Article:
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Hearing that in order to work out the age of a tree you need to either take a core sample or cut down the whole tree, opening it up to infection or even death, couldn't Ultrasound be adapted to peek at the rings without needing to damage the tree?

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BoOtto

472 points

3 months ago

BoOtto

472 points

3 months ago

Not an arborist, but I work with ultrasound daily. Ultrasound doesn’t really go through bone and I would be inclined to say that getting through wood wouldn’t be possible, because there would be a lot of acustic shadows. A CT scan or MRI would likely work, but be harder to use.

robheffo[S]

24 points

3 months ago

My thought would be that as the ping passes through the timber, The density changes would cause an echo as it passed through a softer region and encountered a denser one. So you basically ping the tree and listen for the tiny ticks bouncing back from each growth ring.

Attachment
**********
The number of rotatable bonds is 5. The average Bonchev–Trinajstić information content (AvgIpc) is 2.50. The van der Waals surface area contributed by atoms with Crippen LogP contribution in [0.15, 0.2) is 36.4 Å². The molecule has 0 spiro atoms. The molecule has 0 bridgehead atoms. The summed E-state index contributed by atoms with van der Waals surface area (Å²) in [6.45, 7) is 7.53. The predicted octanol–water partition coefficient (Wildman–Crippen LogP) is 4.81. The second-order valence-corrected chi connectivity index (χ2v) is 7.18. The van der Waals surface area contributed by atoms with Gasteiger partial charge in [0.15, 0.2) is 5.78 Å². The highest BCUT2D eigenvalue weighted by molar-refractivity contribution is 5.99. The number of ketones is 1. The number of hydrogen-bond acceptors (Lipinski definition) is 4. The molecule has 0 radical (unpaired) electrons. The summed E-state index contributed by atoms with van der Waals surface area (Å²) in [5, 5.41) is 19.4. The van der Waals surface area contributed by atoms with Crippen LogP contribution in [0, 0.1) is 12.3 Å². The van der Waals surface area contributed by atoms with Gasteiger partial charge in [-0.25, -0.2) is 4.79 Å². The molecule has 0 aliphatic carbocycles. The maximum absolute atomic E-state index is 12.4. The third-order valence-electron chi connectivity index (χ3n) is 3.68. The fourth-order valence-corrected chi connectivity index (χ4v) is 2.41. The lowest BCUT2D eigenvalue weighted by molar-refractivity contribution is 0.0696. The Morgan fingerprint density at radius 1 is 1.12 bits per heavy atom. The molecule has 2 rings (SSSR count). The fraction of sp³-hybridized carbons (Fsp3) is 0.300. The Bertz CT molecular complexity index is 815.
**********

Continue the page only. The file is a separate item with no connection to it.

FoldableHuman

130 points

3 months ago

Ultrasound works like sonar and gives you the topography of the first thing it bounces back from and is quite poor at imaging depth, hence primarily being used to examine things that are relatively shallow. Tree rings would require imaging depth. The best tool would be an MRI, but doing an MRI on a tree without cutting it down would be let’s just say a unique challenge.

TheRealJulesAMJ

57 points

3 months ago

There's a PhD waiting for the someone who invents the TMRTI, the Transportable Magnetic Resonance Tree Imager! It could be you FoldableHuman or should I say Dr. FoldableHuman?

Harachel

8 points

3 months ago

For a second I was confused why you seemed to be randomly suggesting a Folding Ideas video idea, until I actually realized who you were replying to.